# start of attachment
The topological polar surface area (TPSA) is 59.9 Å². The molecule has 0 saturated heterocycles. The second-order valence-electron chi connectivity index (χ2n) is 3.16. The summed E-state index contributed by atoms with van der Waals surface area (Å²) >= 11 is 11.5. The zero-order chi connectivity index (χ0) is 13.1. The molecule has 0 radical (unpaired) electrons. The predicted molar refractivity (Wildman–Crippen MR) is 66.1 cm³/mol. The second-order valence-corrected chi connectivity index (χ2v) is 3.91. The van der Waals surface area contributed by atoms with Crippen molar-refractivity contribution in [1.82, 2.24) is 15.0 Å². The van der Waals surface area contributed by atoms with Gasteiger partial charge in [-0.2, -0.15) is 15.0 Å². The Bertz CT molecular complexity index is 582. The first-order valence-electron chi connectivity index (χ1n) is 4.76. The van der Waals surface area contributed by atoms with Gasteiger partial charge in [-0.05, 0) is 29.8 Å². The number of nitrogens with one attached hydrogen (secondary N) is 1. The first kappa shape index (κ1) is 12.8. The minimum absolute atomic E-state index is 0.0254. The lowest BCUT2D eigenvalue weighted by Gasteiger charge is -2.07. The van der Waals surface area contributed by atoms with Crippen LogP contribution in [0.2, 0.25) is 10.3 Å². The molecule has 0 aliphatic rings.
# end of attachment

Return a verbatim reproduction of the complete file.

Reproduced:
The topological polar surface area (TPSA) is 59.9 Å². The molecule has 0 saturated heterocycles. The second-order valence-electron chi connectivity index (χ2n) is 3.16. The summed E-state index contributed by atoms with van der Waals surface area (Å²) >= 11 is 11.5. The zero-order chi connectivity index (χ0) is 13.1. The molecule has 0 radical (unpaired) electrons. The predicted molar refractivity (Wildman–Crippen MR) is 66.1 cm³/mol. The second-order valence-corrected chi connectivity index (χ2v) is 3.91. The van der Waals surface area contributed by atoms with Crippen molar-refractivity contribution in [1.82, 2.24) is 15.0 Å². The van der Waals surface area contributed by atoms with Gasteiger partial charge in [-0.2, -0.15) is 15.0 Å². The Bertz CT molecular complexity index is 582. The first-order valence-electron chi connectivity index (χ1n) is 4.76. The van der Waals surface area contributed by atoms with Gasteiger partial charge in [-0.05, 0) is 29.8 Å². The number of nitrogens with one attached hydrogen (secondary N) is 1. The first kappa shape index (κ1) is 12.8. The minimum absolute atomic E-state index is 0.0254. The lowest BCUT2D eigenvalue weighted by Gasteiger charge is -2.07. The van der Waals surface area contributed by atoms with Crippen LogP contribution in [0.2, 0.25) is 10.3 Å². The molecule has 0 aliphatic rings.